India is the original home of cotton. Indians were the first to perfect the art of weaving. The discovery of several spindles, and a piece of cotton stuck to a silver vase, revealed that cotton-spinning and weaving was practiced in Harappa. References to weaving are found in the Vedic literature also.

The variety in Indian fabrics ranges from homespun Khadi to complex brocades flaming with gold, from picturesque pajamas to the invisibly seamed shawls of Kashmir. Every garment woven in India had a beauty that came only of a very ancient and instinctive art.

Indian Textile Trade

The foundations of the Indian textile trade with other countries were laid as early as the second century BC. Soldiers of Alexander carried cotton to Europe as a curiosity in the 4th century BC. Egyptian mummies were wrapped in Indian muslin 2000 years ago. Hordes of block printed, resist-dyed fabrics of Gujarati origin, found in the tombs of Fostat in Egypt prove Indian export of cotton textiles to Egypt in medieval times.

Indian artisans created such fine fabrics that British characterized them as ‘the work of fairies or insects rather than of men.’ Bengali weavers produced delicate cotton muslin so sheer that they were named ‘running water’ and ‘evening dew’. Silk brocades from Benares in northern India glittered with threads of gold and silver.  In Kashmir, enormous shawls – so finely woven that they could be passed through a ring – were made from the inner fleece of a rare mountain goat, which left its hairs behind while rubbing against shrubs on Himalayan peaks.

European nations had initially been drawn to India by the spice trade, textiles and gold. In matters of taste and refinement, Hindu females were equated with Apasra, the heavenly beauties. That is enough to prove that India was a heaven on Earth.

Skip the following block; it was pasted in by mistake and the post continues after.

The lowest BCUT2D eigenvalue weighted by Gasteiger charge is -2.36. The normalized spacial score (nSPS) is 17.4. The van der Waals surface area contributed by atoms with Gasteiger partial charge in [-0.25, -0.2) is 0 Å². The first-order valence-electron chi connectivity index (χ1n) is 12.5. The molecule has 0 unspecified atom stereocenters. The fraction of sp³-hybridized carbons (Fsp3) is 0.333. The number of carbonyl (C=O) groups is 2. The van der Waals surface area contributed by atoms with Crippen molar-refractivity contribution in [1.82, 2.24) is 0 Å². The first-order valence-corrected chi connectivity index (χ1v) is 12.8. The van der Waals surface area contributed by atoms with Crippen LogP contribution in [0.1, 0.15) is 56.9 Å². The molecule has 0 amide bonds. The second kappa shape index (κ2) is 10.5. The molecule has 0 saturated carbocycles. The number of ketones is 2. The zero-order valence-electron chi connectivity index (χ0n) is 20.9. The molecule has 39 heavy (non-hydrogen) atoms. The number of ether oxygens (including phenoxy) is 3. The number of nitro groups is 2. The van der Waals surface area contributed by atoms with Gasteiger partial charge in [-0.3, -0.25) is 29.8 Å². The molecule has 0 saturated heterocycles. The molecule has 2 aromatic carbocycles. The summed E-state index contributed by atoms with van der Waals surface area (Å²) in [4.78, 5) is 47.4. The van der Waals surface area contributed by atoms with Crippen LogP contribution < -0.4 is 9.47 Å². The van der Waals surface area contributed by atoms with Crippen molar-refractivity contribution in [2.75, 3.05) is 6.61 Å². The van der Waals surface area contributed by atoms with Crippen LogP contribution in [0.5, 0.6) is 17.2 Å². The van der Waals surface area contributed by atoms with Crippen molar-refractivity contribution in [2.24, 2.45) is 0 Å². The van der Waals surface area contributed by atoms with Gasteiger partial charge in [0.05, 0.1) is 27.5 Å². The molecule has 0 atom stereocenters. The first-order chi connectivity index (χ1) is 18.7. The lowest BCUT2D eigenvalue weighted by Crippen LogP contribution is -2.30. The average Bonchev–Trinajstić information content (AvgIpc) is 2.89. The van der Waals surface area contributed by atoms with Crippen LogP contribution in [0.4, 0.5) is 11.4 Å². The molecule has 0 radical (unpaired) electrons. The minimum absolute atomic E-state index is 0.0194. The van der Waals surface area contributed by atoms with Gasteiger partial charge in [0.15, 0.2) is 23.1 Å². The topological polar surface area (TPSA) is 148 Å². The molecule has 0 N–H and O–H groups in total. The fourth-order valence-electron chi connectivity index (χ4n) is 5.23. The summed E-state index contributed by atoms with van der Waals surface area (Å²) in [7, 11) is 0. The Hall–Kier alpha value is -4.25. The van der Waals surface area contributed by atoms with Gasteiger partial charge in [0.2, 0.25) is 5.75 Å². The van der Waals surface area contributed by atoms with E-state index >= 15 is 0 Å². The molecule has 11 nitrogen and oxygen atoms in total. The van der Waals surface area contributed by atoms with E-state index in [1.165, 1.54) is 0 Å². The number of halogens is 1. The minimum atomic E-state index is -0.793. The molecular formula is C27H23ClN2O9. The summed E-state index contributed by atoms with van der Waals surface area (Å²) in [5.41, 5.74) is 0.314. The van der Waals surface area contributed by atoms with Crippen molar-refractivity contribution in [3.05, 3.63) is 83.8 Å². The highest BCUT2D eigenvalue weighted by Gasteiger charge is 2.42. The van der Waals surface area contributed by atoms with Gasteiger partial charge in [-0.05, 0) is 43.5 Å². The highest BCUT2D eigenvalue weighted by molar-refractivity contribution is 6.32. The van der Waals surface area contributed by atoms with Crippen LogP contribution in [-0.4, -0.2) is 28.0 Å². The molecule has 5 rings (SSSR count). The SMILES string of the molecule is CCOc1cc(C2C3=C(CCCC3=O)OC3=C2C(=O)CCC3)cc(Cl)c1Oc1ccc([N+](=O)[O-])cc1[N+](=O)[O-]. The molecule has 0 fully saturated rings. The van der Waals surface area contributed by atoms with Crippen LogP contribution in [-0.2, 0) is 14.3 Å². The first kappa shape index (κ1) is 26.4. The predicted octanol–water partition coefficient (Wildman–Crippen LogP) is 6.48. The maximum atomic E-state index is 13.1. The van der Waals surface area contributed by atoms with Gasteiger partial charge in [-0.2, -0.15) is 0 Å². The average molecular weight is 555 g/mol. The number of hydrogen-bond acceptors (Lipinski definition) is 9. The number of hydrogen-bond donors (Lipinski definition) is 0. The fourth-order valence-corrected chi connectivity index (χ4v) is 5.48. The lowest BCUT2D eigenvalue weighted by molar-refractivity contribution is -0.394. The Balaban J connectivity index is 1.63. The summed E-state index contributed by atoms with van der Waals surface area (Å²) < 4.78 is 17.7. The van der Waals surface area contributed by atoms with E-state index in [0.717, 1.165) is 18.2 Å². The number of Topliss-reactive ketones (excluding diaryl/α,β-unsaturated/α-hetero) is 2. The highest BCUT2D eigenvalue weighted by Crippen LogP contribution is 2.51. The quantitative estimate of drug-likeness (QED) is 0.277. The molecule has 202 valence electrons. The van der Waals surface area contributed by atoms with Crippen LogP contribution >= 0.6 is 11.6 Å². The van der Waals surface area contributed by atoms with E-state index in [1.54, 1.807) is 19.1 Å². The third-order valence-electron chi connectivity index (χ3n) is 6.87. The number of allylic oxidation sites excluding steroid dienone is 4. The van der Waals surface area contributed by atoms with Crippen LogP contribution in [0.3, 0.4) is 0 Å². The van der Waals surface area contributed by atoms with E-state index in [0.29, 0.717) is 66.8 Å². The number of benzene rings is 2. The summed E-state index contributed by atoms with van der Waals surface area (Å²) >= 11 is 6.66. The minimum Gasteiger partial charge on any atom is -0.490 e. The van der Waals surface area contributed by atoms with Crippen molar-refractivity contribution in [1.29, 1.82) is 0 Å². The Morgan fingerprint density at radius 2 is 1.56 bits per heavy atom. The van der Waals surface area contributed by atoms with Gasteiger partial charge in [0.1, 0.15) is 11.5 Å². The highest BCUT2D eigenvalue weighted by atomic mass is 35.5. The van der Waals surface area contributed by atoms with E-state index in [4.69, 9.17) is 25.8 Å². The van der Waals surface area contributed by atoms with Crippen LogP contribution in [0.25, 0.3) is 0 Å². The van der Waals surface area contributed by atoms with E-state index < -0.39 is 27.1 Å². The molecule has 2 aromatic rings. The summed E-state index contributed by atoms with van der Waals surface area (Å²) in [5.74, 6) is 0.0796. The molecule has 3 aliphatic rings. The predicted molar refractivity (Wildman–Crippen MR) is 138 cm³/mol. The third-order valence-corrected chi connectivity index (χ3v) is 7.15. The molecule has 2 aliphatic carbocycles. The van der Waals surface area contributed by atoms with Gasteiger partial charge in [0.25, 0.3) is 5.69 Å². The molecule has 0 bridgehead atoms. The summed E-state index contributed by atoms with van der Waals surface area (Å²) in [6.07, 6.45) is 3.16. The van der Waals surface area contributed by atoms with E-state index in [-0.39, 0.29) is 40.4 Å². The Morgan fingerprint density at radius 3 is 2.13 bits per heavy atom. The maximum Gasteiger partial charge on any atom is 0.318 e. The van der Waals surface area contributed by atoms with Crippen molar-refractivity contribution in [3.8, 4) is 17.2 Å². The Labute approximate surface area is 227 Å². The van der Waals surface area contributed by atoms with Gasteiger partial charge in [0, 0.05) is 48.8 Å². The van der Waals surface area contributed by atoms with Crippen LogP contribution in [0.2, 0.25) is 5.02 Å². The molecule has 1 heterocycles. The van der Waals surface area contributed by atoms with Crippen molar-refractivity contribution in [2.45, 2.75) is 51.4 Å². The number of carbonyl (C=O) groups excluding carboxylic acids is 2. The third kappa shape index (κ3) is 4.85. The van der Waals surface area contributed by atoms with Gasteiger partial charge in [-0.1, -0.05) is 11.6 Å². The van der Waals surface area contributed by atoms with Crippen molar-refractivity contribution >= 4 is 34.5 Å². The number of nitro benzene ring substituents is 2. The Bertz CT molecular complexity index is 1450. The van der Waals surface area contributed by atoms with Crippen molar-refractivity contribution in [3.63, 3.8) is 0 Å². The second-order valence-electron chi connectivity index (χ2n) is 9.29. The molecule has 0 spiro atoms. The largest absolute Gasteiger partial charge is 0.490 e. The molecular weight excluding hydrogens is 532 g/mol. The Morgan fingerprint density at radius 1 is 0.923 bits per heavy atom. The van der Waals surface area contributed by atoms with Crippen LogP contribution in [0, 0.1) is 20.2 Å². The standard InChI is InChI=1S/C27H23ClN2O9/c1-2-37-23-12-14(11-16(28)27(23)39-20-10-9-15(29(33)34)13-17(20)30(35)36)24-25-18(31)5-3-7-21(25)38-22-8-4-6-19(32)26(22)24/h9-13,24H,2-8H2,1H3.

Chand K Sharma

(Next: Splashes – 42/72 – Etiquette and Social Norms)

Splashes – 24/72 – Status of Women in Hindu Society

The importance and respect accorded to women in Hindu society can be gauged from Hindu icons that all Hindu gods have their spouse besides them on the same pedestal as theirs. They enjoy the same reverence as that of the God and are not mere objects of pleasure. Verses have been composed in the scriptures in praise of goddesses, and they are equally empowered to grant as much blessings and inflict curses as their spouse!

Individual Freedom

Since nomadic period, all over the world, by and large, females continued to look after indoor responsibilities, while males managed the external environment, but in Hindu society women had plenty of indoor as well as out-door freedom, since the Vedic and Epic age.

Females in Hindu society had equal opportunities and scope for individual development, especially in the field of religious, spiritual, social and artistic activities. They could study Vedas, become teachers or even ascetics if they wished. They could pursue study of subjects such as medicine, mathematics, astronomy, or achieve expertise in performing arts like music, dance and drama. They could learn even martial arts and could accompany the males in battlefield. One noteworthy reference is available in Ramayana, when Queen Kaikeyi protected her wounded husband King Dasrath on battlefield, who made two standing promises to her. Even during Sanyasa Ashrama Sages and Rishis were accompanied by their wives. Arundhati, Gargi, Savitri, and Anusooya are few names of learned women mentioned as samples of feminine wisdom.

Special status granted to women in Hindu society can be gauged from the following verse of Sage Manu, the law giver: 

यत्र नार्यस्तु पूज्यन्ते रमन्ते तत्र देवताः। यत्रैतास्तु न पूज्यन्ते सर्वास्तत्राफलाः क्रियाः।।

– (मनु स्मृति 3-56)

(Meaning – Gods reside in the abode where women are respected, but where women are insulted, all noble deeds and knowledge get destroyed)

Status of women in Hindu Society can be compared in contrast with some other faiths where women are nothing but confined to harems for the purpose of pleasure, and cannot be relied upon as a witness to testify an atrocity alleged against a man. They cannot join the men-folk even in prayers at public places. They are debarred from education also in certain faiths.

The Institution of Marriage

Nowhere women were sold, or forced into marriage in Hindu society.  Unlike other societies, physical love and attraction do not form the basis of husband – wife relationship, but it the duty of each partner to love and care for the person one is married to. This is the stark difference in Hindu marriage and that in other societies. There was no divorce. Hindu marriage is not an act of contract, but a bond of perpetual relationship expanding the span of several lives of the couple.